The Three Passes Route in Arthur’s Pass National Park is the classic transalpine tramp in New Zealand.
I first walked the Three Passes with my wife-to-be one autumn and was blessed with low-running rivers, blue-sky days, and hot sunshine for a week. We saw no one, took masses of photos, relished the challenge, and sported deep tans at the end of it all.
I still feast on the memories of that trip.
The Three Passes traverses Harman, Whitehorn, and Browning passes, along with Styx Saddle, in Arthur’s Pass National Park and is considered the classic transalpine tramp in New Zealand.
There are other higher and more spectacular routes, like Copland Pass and Perth Col. There are more rugged routes, like Whitcombe Pass. There are even more remote routes, like Wilson Pass and Elcho Pass. But none of these has the perennial beauty, accessibility and tremendous diversity of landform – valleys, rivers, passes and peaks – that rates the Three Passes as the best of the best.
The route presents challenges and difficulties: Several large rivers must be crossed, a permanent snowfield may require crampons, moderate route-finding is needed, and severe nor’westers can be unleashed at any season, resulting in flash flooding, gale force winds, snow, and poor visibility.
But the outstanding scenic beauty is magnificent. Harman Pass presents tussock terraces beside sparkling tarns squeezed beneath the precipitous slopes of Mt Isobel. Whitehorn Pass, the highest of the trio at 1753m, is transfixed beneath the southern face of the glaciated Mt Rosamond and above the long, rugged trench of Cronin Stream; the route west. While Browning Pass’s nefarious zig-zag and scree-scramble brings fear and trembling to even the stoutest heart, its broad lake-filled summit is exquisite. Throw in several rustic mountain huts, a few airy swingbridges, a whiff of history, a dash of culture and the physical and emotional reward of completing the route, and you begin to appreciate the attraction and pre-eminence of this hike through the hills.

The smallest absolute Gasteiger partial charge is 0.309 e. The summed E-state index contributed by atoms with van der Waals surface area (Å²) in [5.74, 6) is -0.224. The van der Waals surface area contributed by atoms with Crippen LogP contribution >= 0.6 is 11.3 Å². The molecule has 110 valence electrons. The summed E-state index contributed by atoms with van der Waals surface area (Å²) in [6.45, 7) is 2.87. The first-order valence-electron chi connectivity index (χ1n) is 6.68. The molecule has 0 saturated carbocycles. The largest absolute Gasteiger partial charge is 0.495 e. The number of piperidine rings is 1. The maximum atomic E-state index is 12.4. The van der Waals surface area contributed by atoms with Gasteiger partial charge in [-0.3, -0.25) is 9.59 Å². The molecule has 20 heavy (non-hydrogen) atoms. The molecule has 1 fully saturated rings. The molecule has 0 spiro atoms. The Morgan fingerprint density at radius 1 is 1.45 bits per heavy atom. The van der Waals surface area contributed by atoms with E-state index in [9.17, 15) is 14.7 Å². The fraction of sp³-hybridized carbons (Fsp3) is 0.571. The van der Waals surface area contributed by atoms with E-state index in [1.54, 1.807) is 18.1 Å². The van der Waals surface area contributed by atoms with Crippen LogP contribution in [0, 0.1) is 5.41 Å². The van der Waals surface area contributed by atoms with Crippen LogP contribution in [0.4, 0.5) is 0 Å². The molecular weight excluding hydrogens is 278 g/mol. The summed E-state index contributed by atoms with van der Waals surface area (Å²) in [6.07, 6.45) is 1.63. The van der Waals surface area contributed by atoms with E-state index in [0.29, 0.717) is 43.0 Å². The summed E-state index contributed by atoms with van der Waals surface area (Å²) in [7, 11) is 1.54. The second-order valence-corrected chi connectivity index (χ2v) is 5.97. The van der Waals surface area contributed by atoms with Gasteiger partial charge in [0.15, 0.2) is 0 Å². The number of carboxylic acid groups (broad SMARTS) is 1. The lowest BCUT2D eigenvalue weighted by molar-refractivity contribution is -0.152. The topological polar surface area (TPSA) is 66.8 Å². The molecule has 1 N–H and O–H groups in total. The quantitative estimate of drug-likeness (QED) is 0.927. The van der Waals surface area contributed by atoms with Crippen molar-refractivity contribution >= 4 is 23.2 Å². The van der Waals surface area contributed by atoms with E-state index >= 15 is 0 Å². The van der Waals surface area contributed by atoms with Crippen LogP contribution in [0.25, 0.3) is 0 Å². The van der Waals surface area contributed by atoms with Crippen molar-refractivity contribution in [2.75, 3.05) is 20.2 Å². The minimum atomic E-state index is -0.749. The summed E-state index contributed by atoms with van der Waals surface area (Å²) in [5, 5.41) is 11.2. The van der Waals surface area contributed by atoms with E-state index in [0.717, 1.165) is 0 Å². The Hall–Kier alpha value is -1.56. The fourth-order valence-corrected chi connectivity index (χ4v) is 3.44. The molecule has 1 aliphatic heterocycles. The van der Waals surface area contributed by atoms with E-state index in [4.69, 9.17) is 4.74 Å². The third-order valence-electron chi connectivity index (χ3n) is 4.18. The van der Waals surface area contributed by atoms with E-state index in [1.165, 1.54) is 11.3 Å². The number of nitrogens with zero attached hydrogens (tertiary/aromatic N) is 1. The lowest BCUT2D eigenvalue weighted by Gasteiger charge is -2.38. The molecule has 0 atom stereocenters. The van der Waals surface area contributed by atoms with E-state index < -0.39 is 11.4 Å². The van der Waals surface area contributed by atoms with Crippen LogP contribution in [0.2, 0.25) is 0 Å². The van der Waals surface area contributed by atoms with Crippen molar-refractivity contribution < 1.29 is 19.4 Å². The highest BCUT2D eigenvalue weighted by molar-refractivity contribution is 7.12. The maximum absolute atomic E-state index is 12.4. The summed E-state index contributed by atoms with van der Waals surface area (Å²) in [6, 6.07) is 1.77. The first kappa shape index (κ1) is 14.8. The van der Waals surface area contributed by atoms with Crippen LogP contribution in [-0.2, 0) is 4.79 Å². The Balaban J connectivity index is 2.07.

- Total Ascent
- Klondyke Corner to Carrington Hut, 4-5hr; To Park Morpeth Hut, 8-9hr; To Harman Hut, 6-7hr; To Dorothy Falls Road, 7-8hr
- Carrington Hut ($15, 36 bunks); Park Morpeth Hut ($5, six bunks); Harman Hut ($5, six bunks); Grassy Flats Hut ($5, 10 bunks). A tent is essential.
- From the west: Klondyke Corner, south of Arthur's Pass. From the east: Dorothy Falls Road, south of Lake Kaniere
- BV19, BV20
1 Klondyke Corner
The trip begins with an immediate ford of the Waimakariri River. Check river levels before you leave home.
2 Carrington Hut
Some parties choose to spend the first night here. It’s a big hut with greatviews of Carrington Peak.
3 Clough Cableway
This historic cableway will slow down big groups as it only takes one at a time. Better to ford the White River which can be done with care in low to average flows.
4 Taipoiti Gorge
The crux point of the route to Harman Pass, it’s slow and steep going through the gorge and will be difficult in high flows. Keep an eye out for the poled route, on the true left below the waterfalls in the upper gorge, to climb to the basin above.